But, B’Tselem wrote, in an information note published here today, said that the “meager results” of the military investigations were not surprising:

    “Three years after the end of the operation, the dozens of MPIU [Military Police Investigation Unit] investigations opened into cases of harm to civilians have yet to yield results. The Military Advocate General Corps has created a haze around them, preventing any possibility of examining their effectiveness. The Corps’ responses to B’Tselem, combined with media reports, indicate that three indictments have been filed against soldiers who took part in the operation: for theft of a credit card from a Palestinian civilian, for use of a nine-year-old Palestinian child as a human shield, and for ‘manslaughter of an anonymous person’.

    In three other cases, disciplinary action alone was taken. Two officers were disciplined for firing explosive shells that struck an UNRWA facility; three officers were disciplined for shelling the al-Maqadmeh Mosque, in which 15 Palestinians were killed, nine of them civilians; and one officer was disciplined for the use of Palestinian civilian Majdi ‘Abd Rabo as a human shield, after the Adalah organization wrote to the MAG Corps demanding an investigation into the case.

    The investigations were all opened at a very late stage – the first, to B’Tselem knowledge, in October 2009, a full ten months after the operation had ended. At present, three years after the operation, there is hardly a chance that investigations will lead to further indictments. There has never been a serious investigation into the suspicions raised by B’Tselem and additional Israeli, Palestinian and international organizations regarding breaches of international humanitarian law by the military during the operation.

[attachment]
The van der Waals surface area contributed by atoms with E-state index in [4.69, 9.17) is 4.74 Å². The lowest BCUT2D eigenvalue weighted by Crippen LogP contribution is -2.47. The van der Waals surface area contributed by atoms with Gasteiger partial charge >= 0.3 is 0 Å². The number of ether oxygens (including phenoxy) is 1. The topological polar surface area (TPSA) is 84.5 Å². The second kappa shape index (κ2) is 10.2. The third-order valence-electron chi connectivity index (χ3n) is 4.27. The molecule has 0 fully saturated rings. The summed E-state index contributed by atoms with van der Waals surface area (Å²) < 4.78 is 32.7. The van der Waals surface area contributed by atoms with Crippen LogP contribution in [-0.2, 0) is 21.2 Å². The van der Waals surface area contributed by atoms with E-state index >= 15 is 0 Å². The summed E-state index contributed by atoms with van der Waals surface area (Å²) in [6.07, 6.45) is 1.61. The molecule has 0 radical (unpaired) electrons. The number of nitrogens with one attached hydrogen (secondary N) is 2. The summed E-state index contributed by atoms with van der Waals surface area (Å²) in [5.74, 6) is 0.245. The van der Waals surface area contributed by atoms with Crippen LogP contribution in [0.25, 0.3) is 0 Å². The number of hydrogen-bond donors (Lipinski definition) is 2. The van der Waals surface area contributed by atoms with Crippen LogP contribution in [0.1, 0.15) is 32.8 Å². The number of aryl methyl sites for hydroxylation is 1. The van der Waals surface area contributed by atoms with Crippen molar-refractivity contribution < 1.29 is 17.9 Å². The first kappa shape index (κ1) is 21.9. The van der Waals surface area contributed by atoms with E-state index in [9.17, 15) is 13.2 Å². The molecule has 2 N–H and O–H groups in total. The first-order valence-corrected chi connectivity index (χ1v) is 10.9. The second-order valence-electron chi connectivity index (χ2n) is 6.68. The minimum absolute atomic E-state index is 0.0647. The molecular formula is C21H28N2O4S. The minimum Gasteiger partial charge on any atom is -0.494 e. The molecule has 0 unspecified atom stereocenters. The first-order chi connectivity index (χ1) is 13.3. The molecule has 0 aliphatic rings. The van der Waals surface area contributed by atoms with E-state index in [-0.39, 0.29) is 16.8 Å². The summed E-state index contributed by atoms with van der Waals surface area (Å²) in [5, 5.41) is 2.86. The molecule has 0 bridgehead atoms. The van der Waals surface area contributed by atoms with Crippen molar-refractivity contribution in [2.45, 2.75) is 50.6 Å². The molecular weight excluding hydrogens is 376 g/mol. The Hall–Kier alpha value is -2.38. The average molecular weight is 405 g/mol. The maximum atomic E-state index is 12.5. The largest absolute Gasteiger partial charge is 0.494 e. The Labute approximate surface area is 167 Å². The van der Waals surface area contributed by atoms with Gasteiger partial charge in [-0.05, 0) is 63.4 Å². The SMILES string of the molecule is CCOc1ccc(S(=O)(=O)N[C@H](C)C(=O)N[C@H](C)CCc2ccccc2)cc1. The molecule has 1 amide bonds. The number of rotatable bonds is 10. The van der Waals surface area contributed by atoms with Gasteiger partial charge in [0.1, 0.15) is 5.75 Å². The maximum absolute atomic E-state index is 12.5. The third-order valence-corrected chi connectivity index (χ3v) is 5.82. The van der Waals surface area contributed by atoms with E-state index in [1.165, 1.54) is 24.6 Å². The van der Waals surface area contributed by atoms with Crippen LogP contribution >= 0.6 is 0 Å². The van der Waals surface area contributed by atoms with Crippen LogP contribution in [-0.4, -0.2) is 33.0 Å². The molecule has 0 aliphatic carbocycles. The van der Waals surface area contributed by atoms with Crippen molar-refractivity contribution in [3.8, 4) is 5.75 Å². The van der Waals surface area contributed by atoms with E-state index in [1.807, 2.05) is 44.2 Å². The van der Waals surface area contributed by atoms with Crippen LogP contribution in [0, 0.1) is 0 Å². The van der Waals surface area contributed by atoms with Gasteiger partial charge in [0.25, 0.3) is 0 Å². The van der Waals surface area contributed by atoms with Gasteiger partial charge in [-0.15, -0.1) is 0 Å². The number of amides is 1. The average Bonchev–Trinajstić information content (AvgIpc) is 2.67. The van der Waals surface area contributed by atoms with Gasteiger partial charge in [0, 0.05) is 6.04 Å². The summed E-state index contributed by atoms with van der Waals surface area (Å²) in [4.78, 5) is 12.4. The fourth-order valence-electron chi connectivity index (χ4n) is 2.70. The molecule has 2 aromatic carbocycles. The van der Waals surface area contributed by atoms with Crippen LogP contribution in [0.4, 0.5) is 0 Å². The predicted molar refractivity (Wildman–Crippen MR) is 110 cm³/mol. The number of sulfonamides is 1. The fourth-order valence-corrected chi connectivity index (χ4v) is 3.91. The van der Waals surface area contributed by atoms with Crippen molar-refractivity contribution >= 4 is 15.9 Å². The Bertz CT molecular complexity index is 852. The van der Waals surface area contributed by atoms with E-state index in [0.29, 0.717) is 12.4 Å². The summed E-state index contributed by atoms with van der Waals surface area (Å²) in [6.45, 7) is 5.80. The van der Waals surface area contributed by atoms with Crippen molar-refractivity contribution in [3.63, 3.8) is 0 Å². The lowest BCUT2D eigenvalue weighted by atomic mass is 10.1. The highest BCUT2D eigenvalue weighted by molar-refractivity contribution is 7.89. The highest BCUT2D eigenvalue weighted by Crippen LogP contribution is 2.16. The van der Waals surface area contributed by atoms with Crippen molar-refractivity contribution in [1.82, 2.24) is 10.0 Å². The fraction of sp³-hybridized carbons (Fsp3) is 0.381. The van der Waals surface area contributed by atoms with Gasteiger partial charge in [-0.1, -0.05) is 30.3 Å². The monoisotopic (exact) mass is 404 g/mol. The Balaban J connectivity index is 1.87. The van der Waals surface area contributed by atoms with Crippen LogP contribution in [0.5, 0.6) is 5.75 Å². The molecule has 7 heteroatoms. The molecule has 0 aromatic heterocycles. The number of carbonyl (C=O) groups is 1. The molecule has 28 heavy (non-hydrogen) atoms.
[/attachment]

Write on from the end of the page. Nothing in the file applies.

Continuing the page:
Most of B’Tselem’s demands for investigation were not met. The investigations that were opened did not, to B’Tselem’s knowledge, address the responsibility of high-ranking commanders, but rather focused on the conduct of individual soldiers. Israel’s choice to investigate only isolated incidents, and not the military’s conduct as a whole during the operation, gives cause for concern that persons responsible for extremely grave breaches of law have not been questioned. Among the issues that have not been investigated are the following:
    The policy that guided the forces during the offensive;
    the legality of the orders given to the soldiers;
    the choice of targets for bombing;
    the means taken to protect the civilian population.
    These questions lie at the very heart core of international humanitarian law. Their resolution is vital to examining the legality of the military’s conduct during Operation Cast Lead”.